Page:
Xakilah Daniel is a student at Indiana University. A fine art student, majoring in photography.
She is a part of Black Lives Matter movement and based her artwork from intersectionality. Xakilah expresses the importance in sharing art tips within the art community, because she seeks fairness for everyone.
Jack Donnelly was born in Portland, Oregon in 2001 but after a few years he moved with his family to Bloomington, Indiana where he grew up. As a twin, Jack always tried to be independent of his twin sister and become his own person, developing interests personal to him; the most prominent being his interest in art. Jack started with an interest in realism, drawing graphite portraits as detailed and true-to-life as possible, even selling pieces to friends at school for extra practice.
With an emotional drive, Jack let his heart lead his work, taking on darker topics like death and mental illness. Jack would surround himself with as many types of art as he could, taking an avid interest in researching musical art as well as designing and thrifting clothing. Jack drew inspiration from many movements and periods including, the postmodern movement, the surrealist period, the cubist style, and the neo-expressionist movement where he found great inspiration from Jean Michel Basquiat.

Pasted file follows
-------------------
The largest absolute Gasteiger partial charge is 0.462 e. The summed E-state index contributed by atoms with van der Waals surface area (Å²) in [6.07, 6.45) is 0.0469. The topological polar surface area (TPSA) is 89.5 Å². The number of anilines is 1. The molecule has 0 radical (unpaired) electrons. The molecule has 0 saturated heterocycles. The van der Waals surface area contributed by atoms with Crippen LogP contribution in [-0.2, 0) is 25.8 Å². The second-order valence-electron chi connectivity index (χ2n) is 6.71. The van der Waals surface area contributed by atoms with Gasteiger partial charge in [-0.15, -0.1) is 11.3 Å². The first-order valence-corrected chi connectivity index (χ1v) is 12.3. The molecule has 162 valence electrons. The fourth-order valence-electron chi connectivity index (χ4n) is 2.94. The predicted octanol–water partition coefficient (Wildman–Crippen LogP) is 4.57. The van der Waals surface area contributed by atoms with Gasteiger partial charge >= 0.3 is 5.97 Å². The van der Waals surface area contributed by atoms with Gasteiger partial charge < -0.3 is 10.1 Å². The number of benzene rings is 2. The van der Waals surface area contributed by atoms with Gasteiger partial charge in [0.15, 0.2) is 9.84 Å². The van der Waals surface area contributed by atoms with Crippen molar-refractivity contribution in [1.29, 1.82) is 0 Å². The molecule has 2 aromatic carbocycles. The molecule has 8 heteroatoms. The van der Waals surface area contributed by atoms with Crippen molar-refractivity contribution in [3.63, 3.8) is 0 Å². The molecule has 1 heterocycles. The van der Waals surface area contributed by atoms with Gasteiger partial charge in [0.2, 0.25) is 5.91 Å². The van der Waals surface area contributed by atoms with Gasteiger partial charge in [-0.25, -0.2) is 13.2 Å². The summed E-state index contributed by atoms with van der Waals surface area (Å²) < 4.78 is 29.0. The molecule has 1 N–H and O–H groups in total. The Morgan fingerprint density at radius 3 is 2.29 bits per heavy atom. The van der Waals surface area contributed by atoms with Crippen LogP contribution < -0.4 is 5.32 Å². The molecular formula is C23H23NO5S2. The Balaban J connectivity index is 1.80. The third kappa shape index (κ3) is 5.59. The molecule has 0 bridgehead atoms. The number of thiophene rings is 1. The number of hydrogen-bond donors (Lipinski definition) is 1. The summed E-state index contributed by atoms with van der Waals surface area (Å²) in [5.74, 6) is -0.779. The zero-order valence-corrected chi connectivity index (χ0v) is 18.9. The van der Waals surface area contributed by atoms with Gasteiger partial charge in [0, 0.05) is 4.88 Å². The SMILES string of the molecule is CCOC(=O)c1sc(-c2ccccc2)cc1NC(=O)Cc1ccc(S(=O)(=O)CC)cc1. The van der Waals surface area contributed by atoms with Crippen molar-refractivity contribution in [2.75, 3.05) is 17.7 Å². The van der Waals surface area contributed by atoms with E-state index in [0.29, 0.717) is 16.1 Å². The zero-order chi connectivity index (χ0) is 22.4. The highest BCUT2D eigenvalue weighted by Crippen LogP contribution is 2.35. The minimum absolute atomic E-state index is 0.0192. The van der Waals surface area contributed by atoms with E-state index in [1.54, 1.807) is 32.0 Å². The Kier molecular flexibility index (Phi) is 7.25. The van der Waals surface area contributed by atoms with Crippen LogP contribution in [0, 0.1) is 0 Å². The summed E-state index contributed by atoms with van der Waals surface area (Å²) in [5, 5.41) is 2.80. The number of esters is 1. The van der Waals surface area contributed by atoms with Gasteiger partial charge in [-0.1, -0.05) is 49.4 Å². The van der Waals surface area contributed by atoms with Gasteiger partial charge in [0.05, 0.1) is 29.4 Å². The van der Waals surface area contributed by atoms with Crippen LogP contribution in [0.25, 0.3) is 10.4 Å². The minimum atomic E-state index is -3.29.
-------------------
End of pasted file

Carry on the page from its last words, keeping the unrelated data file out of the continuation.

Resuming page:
Jack excelled in the use of digital applications like photoshop and became the top graphic art student in his high school. This graphic art has become Jack’s primary medium.
“I have always been interested in how when you construct a figure it is considered art but at some point, you are imitating life. I think that everything is art, but I like to mix realism with more abstract styles to express the complexity of our world. This mixing of styles is my way of commenting on how fascinating it is that we have so many ways of expressing the same idea. I could draw a detailed figure of a man; blending shadows and highlights, measuring every precise angle, or I could carefully combine colors and circles and curved lines, with seemingly no meaning on their own, to create the figure of a man so the same. I have fun using both tactics, like painting while wearing mis-matched glasses; the right lens a piece of broken, orange-tinted glass from a bottle, the left lens a clear, clean-cut piece of glass from a microscope.”
Caroline Nurkkala is a graduate student at Indiana University in the process of earning her Master of Information Science. When she isn’t studying, she is creating in one of many media, including making jewelry from animal bones which she acquires from animal carcasses found in rural Indiana. Caroline also paints, draws, and sculpts, and she is always learning new skills like armorsmithing and digital art.